Jimmy Archer was the regular catcher for the Chicago Cubs from 1911 through 1916, earning a spot on Baseball Magazine‘s “All-America Team” each year from 1912 to 1914. Renowned for popularizing the snap throw from a squatting position, Archer enjoyed a reputation for having the best throwing arm of any catcher in the Deadball Era. “The best throwing catcher of them all was Jimmy Archer of the Cubs,” said Chief Meyers of the New York Giants, the only receiver aside from Archer to catch over 100 games each season from 1911 to 1913. “He didn’t have an arm. He had a rifle. And perfect accuracy.” Al Bridwell, the ex-Giant shortstop who played with Archer on the 1913 Cubs, agreed. “Best arm of any catcher I ever saw,” said the man who received many of Archer’s snap throws. “He’d zip it down there to second like a flash. Perfect accuracy, and under a six-foot bar all the way down.”
James Peter Archer was born in Dublin, Ireland, on May 13, 1883. His family moved to Montreal when he was an infant, and by the time he was three the Archers had settled in Toronto. Jimmy played baseball at St. Michael’s College and in the Toronto City League. During the winter of 1902, the 19-year-old Archer was working as a barrel maker at a cooperage in Toronto when he fell into a vat of boiling oak sap, scalding his right arm and leg so badly that he was hospitalized for three months. Jimmy was in so much pain during his hospitalization that he begged for his arm to be amputated. As a result of the accident, the tendon in his right arm shrunk and made his right arm shorter than his left. Jimmy was left with a unique strength; he always claimed that the accident was what gave him his unique ability to throw quickly and accurately from a squatting position.
Archer’s career in professional baseball began when a friend, Tom Reynolds, invited him to join the team from Fargo, North Dakota, that he was managing in 1903. Under no contract and making little money, Jimmy batted .225 in 20 games before jumping to an independent team in Manitoba that offered more money. The following year he played in the Iowa State League with Boone, where he met his future wife, Lillian Stark. His season was briefly interrupted when he broke his collarbone by crashing into a hitching post while chasing a pop fly, but he returned in time to hit .299 in 72 games. Near the end of 1904 Archer received a September trial with the Pittsburgh Pirates. Making his major-league debut on Labor Day, he appeared in seven games, all of them second games of doubleheaders, and managed three singles in 20 at-bats.
The Pirates optioned Archer to Atlanta of the Southern Association in 1905, where he cracked his kneecap when Bugs Raymond crossed him up with a curve after he had signaled for a fastball (they sewed it back together with two silver threads). He spent two seasons with the Crackers, hitting .254 and .224, and in 1907 he received a second chance at the majors with Detroit. Serving as third-string catcher behind Boss Schmidt and Freddie Payne, Archer batted a paltry .119 and caught only 17 games during the regular season, but he got the start in Game Five of that year’s World Series because the Cub base runners were having a field day at the expense of the other two Tiger catchers. The Cubs stole three bases off of Jimmy, but two came on a “walking” double steal in which no throw was made. Though hitless in his three at-bats against Mordecai Brown, who pitched a shutout, Archer did manage to cut down Jimmy Slagle, Chicago’s leader in stolen bases with six during the Series, at second base in the seventh inning.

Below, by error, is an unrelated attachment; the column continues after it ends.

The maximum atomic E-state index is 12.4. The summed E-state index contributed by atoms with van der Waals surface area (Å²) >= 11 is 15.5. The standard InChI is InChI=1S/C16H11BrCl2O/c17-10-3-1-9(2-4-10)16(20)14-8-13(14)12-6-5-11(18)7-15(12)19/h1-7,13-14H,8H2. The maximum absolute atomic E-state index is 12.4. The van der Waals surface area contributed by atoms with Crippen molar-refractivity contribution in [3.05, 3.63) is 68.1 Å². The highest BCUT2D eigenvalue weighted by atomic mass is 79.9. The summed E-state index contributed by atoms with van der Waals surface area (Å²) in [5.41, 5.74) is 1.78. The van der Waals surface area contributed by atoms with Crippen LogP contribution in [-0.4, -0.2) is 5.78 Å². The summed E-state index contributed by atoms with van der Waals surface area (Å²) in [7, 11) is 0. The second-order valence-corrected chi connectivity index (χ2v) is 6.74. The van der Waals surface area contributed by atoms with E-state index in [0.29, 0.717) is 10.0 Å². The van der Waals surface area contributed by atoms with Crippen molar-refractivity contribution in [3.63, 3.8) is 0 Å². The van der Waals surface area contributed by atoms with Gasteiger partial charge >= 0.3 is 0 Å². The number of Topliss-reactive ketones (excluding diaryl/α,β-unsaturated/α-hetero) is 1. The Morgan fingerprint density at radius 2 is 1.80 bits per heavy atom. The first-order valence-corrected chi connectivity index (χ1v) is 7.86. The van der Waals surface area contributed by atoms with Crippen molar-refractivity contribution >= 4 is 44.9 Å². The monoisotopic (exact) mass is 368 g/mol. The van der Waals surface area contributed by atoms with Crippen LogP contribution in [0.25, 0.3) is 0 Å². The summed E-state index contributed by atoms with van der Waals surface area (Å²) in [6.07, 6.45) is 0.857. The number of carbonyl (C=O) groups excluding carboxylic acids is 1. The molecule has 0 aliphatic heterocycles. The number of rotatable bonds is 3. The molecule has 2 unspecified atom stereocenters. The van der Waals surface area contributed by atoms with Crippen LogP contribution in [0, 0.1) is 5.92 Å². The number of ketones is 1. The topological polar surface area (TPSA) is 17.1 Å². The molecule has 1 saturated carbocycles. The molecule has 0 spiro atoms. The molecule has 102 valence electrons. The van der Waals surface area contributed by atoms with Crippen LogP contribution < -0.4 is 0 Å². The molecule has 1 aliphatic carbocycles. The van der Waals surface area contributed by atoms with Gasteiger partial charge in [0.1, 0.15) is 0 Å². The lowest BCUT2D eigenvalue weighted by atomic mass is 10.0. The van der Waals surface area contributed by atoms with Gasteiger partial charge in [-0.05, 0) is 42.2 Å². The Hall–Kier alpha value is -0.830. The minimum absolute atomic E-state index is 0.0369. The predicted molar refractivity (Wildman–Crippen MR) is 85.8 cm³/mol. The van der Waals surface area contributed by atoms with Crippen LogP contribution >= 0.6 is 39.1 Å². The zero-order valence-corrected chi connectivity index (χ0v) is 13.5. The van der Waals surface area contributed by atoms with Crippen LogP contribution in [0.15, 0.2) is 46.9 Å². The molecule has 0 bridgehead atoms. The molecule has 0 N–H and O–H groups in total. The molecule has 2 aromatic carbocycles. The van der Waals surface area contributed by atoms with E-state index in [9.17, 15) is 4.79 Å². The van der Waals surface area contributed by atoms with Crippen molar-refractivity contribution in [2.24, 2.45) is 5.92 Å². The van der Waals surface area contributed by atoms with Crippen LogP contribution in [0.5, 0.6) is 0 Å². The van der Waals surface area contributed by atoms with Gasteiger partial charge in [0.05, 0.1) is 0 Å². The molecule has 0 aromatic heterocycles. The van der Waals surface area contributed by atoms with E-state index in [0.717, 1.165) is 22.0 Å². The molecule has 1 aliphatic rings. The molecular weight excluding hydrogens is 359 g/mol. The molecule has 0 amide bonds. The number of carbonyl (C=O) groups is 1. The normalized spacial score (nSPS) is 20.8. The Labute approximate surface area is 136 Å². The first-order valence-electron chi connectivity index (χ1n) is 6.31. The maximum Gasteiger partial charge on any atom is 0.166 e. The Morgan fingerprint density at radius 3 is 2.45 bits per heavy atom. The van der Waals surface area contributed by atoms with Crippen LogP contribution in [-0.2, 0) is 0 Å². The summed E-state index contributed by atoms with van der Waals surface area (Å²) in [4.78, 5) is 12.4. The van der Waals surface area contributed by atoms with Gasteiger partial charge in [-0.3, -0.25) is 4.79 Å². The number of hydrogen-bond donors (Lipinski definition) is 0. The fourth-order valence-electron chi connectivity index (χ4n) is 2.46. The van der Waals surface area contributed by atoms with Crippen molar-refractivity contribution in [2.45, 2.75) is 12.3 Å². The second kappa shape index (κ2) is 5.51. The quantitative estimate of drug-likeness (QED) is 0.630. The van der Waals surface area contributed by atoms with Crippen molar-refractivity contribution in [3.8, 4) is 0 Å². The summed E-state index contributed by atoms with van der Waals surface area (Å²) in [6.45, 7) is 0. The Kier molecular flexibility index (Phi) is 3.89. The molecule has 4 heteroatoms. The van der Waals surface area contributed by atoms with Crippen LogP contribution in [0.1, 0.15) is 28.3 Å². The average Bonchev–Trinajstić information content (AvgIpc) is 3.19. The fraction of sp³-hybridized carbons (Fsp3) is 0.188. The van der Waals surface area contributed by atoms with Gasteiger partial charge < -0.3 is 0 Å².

In 1908 Detroit manager Hughie Jennings tried to teach Archer to take a step towards the base when he throws, the way most catchers do, but Jimmy preferred his natural “flat-footed” method. Concluding that the young catcher was uncoachable—and also not much of a hitter—Jennings decided to release him, though he later admitted that it was the only player-release decision he ever regretted. Clark Griffith, then managing the New York Highlanders, said that he never would have permitted Archer to leave the American League if he hadn’t been at his ranch in Montana when Detroit requested waivers. “If I had that fellow I’d work him every day just to watch him peg,” said Griffith. “There is not another man in his class when it comes to shooting the ball. He is faster than chained lightning, and he never has to take a step to get the ball to any of the bases. Kling isn’t in it when it comes to keeping the runners glued to the bags.”